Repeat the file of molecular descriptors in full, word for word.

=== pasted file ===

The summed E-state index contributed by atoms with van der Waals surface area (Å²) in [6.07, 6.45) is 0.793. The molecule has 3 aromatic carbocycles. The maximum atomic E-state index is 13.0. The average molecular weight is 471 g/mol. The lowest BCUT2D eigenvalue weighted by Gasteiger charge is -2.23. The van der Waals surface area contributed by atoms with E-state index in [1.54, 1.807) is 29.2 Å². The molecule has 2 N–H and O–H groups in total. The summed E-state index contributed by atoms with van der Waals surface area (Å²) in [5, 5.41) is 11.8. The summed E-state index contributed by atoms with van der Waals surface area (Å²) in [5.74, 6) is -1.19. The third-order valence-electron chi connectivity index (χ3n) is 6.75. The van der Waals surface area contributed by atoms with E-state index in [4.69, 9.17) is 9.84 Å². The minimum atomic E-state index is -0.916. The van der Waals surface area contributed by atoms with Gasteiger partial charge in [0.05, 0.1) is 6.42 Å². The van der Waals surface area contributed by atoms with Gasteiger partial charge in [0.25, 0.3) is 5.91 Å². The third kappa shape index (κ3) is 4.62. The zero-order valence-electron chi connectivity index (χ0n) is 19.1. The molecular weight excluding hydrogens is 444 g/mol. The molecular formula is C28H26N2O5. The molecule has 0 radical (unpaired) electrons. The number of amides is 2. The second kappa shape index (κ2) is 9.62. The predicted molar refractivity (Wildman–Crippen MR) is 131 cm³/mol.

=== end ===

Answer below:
The summed E-state index contributed by atoms with van der Waals surface area (Å²) in [6.07, 6.45) is 0.793. The molecule has 3 aromatic carbocycles. The maximum atomic E-state index is 13.0. The average molecular weight is 471 g/mol. The lowest BCUT2D eigenvalue weighted by Gasteiger charge is -2.23. The van der Waals surface area contributed by atoms with E-state index in [1.54, 1.807) is 29.2 Å². The molecule has 2 N–H and O–H groups in total. The summed E-state index contributed by atoms with van der Waals surface area (Å²) in [5, 5.41) is 11.8. The summed E-state index contributed by atoms with van der Waals surface area (Å²) in [5.74, 6) is -1.19. The third-order valence-electron chi connectivity index (χ3n) is 6.75. The van der Waals surface area contributed by atoms with E-state index in [4.69, 9.17) is 9.84 Å². The minimum atomic E-state index is -0.916. The van der Waals surface area contributed by atoms with Gasteiger partial charge in [0.05, 0.1) is 6.42 Å². The van der Waals surface area contributed by atoms with Gasteiger partial charge in [0.25, 0.3) is 5.91 Å². The third kappa shape index (κ3) is 4.62. The zero-order valence-electron chi connectivity index (χ0n) is 19.1. The molecular weight excluding hydrogens is 444 g/mol. The molecular formula is C28H26N2O5. The molecule has 0 radical (unpaired) electrons. The number of amides is 2. The second kappa shape index (κ2) is 9.62. The predicted molar refractivity (Wildman–Crippen MR) is 131 cm³/mol.